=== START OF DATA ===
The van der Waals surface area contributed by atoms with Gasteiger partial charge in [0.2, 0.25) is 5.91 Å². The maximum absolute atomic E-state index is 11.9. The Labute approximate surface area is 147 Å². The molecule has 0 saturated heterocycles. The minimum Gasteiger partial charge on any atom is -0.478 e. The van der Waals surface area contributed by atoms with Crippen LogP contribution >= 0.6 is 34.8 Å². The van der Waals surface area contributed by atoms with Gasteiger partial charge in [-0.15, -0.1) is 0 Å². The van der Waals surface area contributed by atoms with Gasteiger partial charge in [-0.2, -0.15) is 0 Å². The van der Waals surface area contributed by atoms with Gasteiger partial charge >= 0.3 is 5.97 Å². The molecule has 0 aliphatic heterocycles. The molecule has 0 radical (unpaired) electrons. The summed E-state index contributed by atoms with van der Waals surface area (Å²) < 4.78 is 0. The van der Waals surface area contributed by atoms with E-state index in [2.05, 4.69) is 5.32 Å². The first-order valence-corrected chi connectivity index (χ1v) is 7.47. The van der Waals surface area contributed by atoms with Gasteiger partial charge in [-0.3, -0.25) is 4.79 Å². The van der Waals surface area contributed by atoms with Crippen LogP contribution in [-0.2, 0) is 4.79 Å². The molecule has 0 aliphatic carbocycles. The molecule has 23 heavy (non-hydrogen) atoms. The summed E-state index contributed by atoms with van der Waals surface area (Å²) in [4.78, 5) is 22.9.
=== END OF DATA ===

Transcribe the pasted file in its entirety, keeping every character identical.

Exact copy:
The van der Waals surface area contributed by atoms with Gasteiger partial charge in [0.2, 0.25) is 5.91 Å². The maximum absolute atomic E-state index is 11.9. The Labute approximate surface area is 147 Å². The molecule has 0 saturated heterocycles. The minimum Gasteiger partial charge on any atom is -0.478 e. The van der Waals surface area contributed by atoms with Crippen LogP contribution >= 0.6 is 34.8 Å². The van der Waals surface area contributed by atoms with Gasteiger partial charge in [-0.15, -0.1) is 0 Å². The van der Waals surface area contributed by atoms with Gasteiger partial charge in [-0.2, -0.15) is 0 Å². The van der Waals surface area contributed by atoms with Gasteiger partial charge >= 0.3 is 5.97 Å². The molecule has 0 aliphatic heterocycles. The molecule has 0 radical (unpaired) electrons. The summed E-state index contributed by atoms with van der Waals surface area (Å²) < 4.78 is 0. The van der Waals surface area contributed by atoms with E-state index in [2.05, 4.69) is 5.32 Å². The first-order valence-corrected chi connectivity index (χ1v) is 7.47. The van der Waals surface area contributed by atoms with Gasteiger partial charge in [-0.3, -0.25) is 4.79 Å². The van der Waals surface area contributed by atoms with Crippen LogP contribution in [-0.2, 0) is 4.79 Å². The molecule has 0 aliphatic carbocycles. The molecule has 23 heavy (non-hydrogen) atoms. The summed E-state index contributed by atoms with van der Waals surface area (Å²) in [4.78, 5) is 22.9.